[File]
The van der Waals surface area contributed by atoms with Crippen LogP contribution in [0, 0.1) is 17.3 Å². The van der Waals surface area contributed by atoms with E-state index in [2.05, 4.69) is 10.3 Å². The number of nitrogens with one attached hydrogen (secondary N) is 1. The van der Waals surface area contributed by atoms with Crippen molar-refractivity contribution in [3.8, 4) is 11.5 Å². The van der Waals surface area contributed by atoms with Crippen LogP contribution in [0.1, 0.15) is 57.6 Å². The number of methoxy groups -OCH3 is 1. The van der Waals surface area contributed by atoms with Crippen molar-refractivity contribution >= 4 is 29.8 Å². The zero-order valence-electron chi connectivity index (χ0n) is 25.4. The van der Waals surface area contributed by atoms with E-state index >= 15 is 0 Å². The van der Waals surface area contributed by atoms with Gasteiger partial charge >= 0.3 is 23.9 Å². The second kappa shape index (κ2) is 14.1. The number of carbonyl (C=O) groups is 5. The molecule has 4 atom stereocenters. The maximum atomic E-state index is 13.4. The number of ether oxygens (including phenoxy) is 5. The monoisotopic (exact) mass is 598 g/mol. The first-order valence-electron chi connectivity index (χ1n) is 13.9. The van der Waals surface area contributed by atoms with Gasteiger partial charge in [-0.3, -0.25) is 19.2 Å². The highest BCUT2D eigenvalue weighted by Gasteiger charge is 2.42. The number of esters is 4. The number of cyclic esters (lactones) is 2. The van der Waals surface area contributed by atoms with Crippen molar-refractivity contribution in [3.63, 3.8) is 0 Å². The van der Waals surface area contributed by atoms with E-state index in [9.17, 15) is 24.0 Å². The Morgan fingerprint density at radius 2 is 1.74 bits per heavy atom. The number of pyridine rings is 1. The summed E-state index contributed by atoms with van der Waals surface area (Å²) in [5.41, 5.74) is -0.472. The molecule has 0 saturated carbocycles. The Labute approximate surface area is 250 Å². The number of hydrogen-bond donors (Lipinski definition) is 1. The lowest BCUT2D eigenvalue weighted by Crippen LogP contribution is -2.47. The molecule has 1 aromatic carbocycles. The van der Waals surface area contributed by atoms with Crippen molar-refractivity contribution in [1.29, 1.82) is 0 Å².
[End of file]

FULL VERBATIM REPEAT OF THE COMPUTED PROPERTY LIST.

The van der Waals surface area contributed by atoms with Crippen LogP contribution in [0, 0.1) is 17.3 Å². The van der Waals surface area contributed by atoms with E-state index in [2.05, 4.69) is 10.3 Å². The number of nitrogens with one attached hydrogen (secondary N) is 1. The van der Waals surface area contributed by atoms with Crippen molar-refractivity contribution in [3.8, 4) is 11.5 Å². The van der Waals surface area contributed by atoms with Crippen LogP contribution in [0.1, 0.15) is 57.6 Å². The number of methoxy groups -OCH3 is 1. The van der Waals surface area contributed by atoms with Crippen molar-refractivity contribution >= 4 is 29.8 Å². The zero-order valence-electron chi connectivity index (χ0n) is 25.4. The van der Waals surface area contributed by atoms with E-state index >= 15 is 0 Å². The van der Waals surface area contributed by atoms with Gasteiger partial charge >= 0.3 is 23.9 Å². The second kappa shape index (κ2) is 14.1. The number of carbonyl (C=O) groups is 5. The molecule has 4 atom stereocenters. The maximum atomic E-state index is 13.4. The number of ether oxygens (including phenoxy) is 5. The monoisotopic (exact) mass is 598 g/mol. The first-order valence-electron chi connectivity index (χ1n) is 13.9. The van der Waals surface area contributed by atoms with Gasteiger partial charge in [-0.3, -0.25) is 19.2 Å². The highest BCUT2D eigenvalue weighted by Gasteiger charge is 2.42. The number of esters is 4. The number of cyclic esters (lactones) is 2. The van der Waals surface area contributed by atoms with Crippen molar-refractivity contribution in [3.63, 3.8) is 0 Å². The van der Waals surface area contributed by atoms with E-state index in [9.17, 15) is 24.0 Å². The Morgan fingerprint density at radius 2 is 1.74 bits per heavy atom. The number of pyridine rings is 1. The summed E-state index contributed by atoms with van der Waals surface area (Å²) in [5.41, 5.74) is -0.472. The molecule has 0 saturated carbocycles. The Labute approximate surface area is 250 Å². The number of hydrogen-bond donors (Lipinski definition) is 1. The lowest BCUT2D eigenvalue weighted by Crippen LogP contribution is -2.47. The molecule has 1 aromatic carbocycles. The van der Waals surface area contributed by atoms with Crippen molar-refractivity contribution in [1.29, 1.82) is 0 Å².